Chronicles of the Virus Day 9

Here we are, the first workday of the second week of confinement. Three weeks to go.

After four days together, I was glad to see my husband go to work this morning. Don't get me wrong, I love him and I don't want him to get sick. I love being with him, but I also like my time alone. 

Three years ago, when he was temporarily unemployed, we spent all day together. At first, it was a matter of getting used to the new status, then it just became routine. But back then, we had the opportunity of one of us going out on our own, or both together. Now, we can only be together at home.

I suppose, if his company shuts down, that we will get used to the new status quo. So, my husband and I would get into a routine of sorts, just like everyone else. After a few days, it would all start to flow.

I miss our daughter, too. We did a couple of video calls, but they're not the same. I can't just stare at her while she sits at the table, nor just mention something off the top of my head to her. Nor can I hug her. She'll come home eventually, though. 

I think about those families who have to be all together in one small apartment these days. How the small children will get on the parents' nerves, and how the fights between siblings must be escalating. Normally, they would only spend Sundays together, or part of them. Now, it's a twenty-four hour a day, seven days a week reality.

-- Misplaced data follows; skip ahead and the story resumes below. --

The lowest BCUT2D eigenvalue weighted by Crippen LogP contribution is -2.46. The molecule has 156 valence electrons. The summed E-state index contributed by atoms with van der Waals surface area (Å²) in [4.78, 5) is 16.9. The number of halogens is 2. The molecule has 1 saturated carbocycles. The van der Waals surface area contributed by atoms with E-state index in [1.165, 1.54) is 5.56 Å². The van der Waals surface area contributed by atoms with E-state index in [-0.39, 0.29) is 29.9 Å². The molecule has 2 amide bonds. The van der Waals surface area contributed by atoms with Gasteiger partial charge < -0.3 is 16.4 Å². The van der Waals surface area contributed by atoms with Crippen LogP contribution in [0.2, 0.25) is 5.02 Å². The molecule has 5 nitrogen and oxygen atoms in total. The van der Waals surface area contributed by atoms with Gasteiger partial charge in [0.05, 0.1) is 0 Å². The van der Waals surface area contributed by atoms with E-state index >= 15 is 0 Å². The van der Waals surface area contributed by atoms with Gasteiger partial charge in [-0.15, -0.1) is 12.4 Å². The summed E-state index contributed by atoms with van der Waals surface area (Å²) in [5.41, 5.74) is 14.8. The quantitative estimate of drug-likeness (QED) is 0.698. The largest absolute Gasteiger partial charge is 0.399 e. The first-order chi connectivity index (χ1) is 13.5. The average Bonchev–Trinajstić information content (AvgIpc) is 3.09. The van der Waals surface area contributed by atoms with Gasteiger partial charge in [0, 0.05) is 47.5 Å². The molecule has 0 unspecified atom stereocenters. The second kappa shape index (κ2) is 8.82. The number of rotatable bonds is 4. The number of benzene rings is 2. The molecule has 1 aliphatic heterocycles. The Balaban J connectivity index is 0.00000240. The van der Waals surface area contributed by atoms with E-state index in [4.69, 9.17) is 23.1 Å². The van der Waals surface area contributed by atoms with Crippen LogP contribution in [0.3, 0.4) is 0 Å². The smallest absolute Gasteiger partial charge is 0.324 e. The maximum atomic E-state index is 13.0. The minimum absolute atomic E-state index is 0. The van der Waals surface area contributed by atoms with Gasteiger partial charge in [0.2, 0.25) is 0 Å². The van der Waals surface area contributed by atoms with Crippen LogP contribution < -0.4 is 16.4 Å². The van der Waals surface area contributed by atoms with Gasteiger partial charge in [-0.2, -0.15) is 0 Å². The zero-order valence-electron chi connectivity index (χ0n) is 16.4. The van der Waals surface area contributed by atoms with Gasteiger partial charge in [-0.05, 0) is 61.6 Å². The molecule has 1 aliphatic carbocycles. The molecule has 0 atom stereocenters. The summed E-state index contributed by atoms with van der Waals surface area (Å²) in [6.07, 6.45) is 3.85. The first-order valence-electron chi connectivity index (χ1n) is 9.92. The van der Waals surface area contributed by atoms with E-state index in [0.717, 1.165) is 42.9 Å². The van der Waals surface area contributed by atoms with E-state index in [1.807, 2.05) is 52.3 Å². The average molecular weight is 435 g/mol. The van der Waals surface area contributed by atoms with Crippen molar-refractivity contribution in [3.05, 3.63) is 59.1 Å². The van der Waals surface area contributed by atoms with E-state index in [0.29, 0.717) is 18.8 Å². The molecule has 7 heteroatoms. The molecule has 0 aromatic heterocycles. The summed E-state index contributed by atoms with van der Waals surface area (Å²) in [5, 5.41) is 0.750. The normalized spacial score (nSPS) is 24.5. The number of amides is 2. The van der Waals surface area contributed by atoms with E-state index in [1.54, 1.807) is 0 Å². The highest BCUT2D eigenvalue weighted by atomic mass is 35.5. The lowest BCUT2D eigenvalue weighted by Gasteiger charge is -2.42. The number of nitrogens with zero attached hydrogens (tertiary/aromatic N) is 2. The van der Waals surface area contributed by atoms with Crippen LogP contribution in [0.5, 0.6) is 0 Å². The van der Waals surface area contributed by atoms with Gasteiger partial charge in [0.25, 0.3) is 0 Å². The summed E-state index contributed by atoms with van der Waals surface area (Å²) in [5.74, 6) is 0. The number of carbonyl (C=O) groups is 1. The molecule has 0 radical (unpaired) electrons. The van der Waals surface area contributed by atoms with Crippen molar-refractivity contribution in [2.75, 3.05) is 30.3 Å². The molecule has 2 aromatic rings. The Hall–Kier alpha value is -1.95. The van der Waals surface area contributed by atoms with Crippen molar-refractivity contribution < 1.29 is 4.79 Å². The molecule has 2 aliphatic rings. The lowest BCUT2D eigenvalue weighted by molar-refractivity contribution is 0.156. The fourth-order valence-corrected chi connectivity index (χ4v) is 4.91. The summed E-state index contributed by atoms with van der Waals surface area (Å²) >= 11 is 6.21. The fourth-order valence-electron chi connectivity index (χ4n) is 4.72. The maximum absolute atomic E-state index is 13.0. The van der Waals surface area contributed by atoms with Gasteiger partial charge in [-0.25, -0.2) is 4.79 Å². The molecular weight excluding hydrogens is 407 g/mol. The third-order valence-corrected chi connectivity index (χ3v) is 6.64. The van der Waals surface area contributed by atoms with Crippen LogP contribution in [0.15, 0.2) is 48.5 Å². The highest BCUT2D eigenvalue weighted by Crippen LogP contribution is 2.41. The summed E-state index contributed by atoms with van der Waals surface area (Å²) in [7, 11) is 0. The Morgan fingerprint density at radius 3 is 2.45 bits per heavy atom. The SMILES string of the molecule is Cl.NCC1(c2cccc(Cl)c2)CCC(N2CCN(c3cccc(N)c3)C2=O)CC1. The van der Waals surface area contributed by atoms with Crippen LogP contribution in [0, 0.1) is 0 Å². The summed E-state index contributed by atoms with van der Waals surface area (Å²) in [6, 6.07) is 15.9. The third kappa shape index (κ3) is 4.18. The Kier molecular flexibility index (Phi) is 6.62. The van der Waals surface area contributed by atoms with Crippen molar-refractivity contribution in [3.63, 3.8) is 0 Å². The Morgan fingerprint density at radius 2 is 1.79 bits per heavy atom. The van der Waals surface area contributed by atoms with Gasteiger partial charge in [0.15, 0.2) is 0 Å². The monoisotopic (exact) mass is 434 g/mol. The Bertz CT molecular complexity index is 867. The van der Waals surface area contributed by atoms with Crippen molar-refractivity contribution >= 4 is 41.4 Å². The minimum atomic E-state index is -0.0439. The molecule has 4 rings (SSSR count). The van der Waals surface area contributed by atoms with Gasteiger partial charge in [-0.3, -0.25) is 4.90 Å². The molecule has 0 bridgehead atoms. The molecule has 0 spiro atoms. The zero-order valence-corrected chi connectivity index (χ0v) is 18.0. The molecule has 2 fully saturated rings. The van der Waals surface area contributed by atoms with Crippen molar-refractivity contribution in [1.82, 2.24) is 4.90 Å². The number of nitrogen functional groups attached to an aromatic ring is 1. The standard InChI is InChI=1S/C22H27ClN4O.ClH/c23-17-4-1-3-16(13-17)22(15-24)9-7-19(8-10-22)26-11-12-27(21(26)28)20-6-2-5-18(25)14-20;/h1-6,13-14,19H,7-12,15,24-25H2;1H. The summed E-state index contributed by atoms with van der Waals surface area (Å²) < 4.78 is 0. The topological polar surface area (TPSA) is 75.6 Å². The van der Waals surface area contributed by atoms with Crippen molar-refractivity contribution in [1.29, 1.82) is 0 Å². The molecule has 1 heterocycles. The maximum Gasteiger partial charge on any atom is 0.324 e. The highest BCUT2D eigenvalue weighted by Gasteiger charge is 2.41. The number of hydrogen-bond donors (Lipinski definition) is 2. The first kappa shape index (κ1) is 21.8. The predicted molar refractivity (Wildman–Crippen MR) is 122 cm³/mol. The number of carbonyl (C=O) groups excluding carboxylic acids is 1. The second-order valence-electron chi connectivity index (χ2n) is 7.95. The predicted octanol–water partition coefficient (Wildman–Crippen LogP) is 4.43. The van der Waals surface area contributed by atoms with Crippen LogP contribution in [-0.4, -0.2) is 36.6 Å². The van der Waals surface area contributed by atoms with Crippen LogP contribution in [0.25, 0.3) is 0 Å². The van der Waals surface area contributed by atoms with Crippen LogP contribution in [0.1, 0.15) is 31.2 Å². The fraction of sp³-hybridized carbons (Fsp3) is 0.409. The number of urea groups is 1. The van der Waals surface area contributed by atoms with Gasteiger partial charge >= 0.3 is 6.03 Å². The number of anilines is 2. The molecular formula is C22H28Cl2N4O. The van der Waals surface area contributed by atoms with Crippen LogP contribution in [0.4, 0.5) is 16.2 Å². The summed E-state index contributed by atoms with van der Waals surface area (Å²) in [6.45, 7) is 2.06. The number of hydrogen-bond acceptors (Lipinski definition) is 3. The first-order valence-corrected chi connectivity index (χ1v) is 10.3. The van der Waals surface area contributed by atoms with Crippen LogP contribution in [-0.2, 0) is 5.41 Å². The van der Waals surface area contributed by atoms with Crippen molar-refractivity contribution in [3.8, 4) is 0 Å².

The biggest problem is for those who live with an abuser. There is a special number victims can call, that has been programmed to not remain in the call list. But, how can you call that number when your abuser is with you every single minute of the day? Even if the victim were to lock herself in another room, the abuser would be sure to hear her talking through the door. Those women, and children, must be living through a hell on earth these days. 

Aside from all that, we are going to be in confinement through Holy Week. Already, processions all over the country had been cancelled, including in Sevilla, where there was talk of holding them in September (!), but that doesn't keep down some people. Neighbors on a street in Córdoba organized their own procession without going out in the street. Never say the Spaniards lack imagination. 

And after storming the toilet paper shelves as if Fort Knox had stashed some gold in the packages, one would think that every family has enough paper stockpiled to last at least a year of confinement. Well, someone has discovered a way to pass on a roll to those who ignored what was coming. In Valladolid, someone found a good use for a drone. With a roll of toilet paper tied to it, it went flying along the street to offer it to anyone who needed it. Perhaps a cup of flour next?

All older Spaniards who lived through poverty and hunger have sayings of their own. "You should have lived through the hunger I went through." "Your generation is too soft; you need a war." "When I was your age, I was lucky to have shoes." Someone tweeted that the new catchphrases in twenty years will be: "You should go through a two month quarantine." "Your generation is soft; you need a pandemia." "When I was young, a person who had a dog was lucky." 

I agree.

Life continues. 


    

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